Career Testing
Career Testing
Career Testing
WORK-LIFE BALANCE / MAY. 20, 2015
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The Science of Laughter [Video]

“Laughter is an ancient evolutionary system that mammals have evolved to make and maintain social bonds and to regulate emotions.”  Sophie Scott

I dare you not to laugh when you watch this fascinating video. British neuroscientist Sophie Scott actually studies laughter for a living – how wonderful is that? She’s also extremely funny herself, which must help if you are studying laughter.

Scott shares some fascinating insights about the science of laughter in this recently recorded video for TEDX. She also answers questions such as whether people who laugh are happier, why we laugh and why laughter is important?

A Few Highlights

  • Laughter isn’t just found in humans – rats laugh too
  • Laughter is socially modulated, i.e., it requires social interaction
  • There are two, physiologically different kinds of laughterLaughter is positively correlated with general satisfaction with life and with relationships (especially romantic ones)

Surprising Scientific Facts About Laughter

  • Laughing increases our pulse rate, our blood pressure and our breathing rate, which delivers more oxygen to our tissue.
  • Some researchers have likened the effect of laughter on the body as similar to the effect of exercise: laughter boosts your heart rate. Maciej Buchowski, a researcher from Vanderbilt University, conducted a study to evaluate the impact of laughing on calories and found that a good 15 minutes of laughter burned fifty calories.
  • Researchers at Maryland University showed groups of people two types of programmes: a funny one or a drama. They observed that the blood vessels of those who watched the comedy functioned normally, whereas the blood vessels of those in the drama group were more constricted, restricting blood flow.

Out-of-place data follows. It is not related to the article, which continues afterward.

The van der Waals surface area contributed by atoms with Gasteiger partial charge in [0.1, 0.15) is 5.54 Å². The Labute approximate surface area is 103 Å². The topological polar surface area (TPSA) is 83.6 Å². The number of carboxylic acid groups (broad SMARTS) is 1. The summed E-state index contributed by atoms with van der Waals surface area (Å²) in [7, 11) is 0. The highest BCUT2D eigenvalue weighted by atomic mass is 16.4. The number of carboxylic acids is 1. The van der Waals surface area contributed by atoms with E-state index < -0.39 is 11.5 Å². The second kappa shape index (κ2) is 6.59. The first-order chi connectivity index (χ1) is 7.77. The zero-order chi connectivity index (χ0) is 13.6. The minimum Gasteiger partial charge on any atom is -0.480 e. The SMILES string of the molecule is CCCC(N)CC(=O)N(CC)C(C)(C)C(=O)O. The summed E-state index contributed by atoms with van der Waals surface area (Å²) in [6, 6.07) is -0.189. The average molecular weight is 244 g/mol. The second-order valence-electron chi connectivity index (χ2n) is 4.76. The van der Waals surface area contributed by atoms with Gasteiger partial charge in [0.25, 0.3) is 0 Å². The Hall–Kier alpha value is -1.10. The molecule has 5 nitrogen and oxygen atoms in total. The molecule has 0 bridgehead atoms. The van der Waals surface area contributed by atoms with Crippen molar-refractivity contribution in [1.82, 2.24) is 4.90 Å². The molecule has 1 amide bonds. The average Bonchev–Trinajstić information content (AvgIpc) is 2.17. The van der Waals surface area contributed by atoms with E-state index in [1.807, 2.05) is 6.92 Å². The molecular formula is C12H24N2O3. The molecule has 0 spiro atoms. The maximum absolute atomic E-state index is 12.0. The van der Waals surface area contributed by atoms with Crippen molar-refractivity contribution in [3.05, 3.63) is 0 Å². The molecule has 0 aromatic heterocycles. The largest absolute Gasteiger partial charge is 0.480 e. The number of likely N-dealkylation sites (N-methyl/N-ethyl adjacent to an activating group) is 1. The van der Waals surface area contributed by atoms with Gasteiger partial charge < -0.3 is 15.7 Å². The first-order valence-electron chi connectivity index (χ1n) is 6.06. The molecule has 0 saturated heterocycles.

• Being stressed is linked to a decrease in immune system response, according to scientists. There is evidence that laughing may increase the level of antibodies in the body as well as the number of immune cells, too.
  • Laughter could help improve your sleep. The interest in the therapeutic benefits of laughter started with the memoir of the American political journalist and author Norman Cousins, entitled Anatomy of an Illness. Cousins, who suffered from ankylosing spondylitis, discovered that a diet of watching funny programmes helped him feel better. He also said that laughing allowed him to sleep pain-free for up to two hours. Laughter’s ability to dull pain has been confirmed in numerous studies.
  • Laughter appears to have a positive effect on blood sugar level. In one study, a group of people with diabetes were invited to attend a dull meeting after eating a meal. Their blood sugar levels were then measured. The following day, the group ate an identical meal but this time, rather than attend a boring lecture, they watched a funny programme. After watching this comedy, the group’s blood sugar levels were measured and found to be lower than after the boring lecture.
  • We are thirteen times more likely to laugh when we are with someone else than alone.

See Also: How to inspire Your Subordinates with Good Humour 

Is laughter the best medicine? Are you convinced about the therapeutic value of laughter, or do you have a different opinion? Share your comments below.

SOURCES
WebMD
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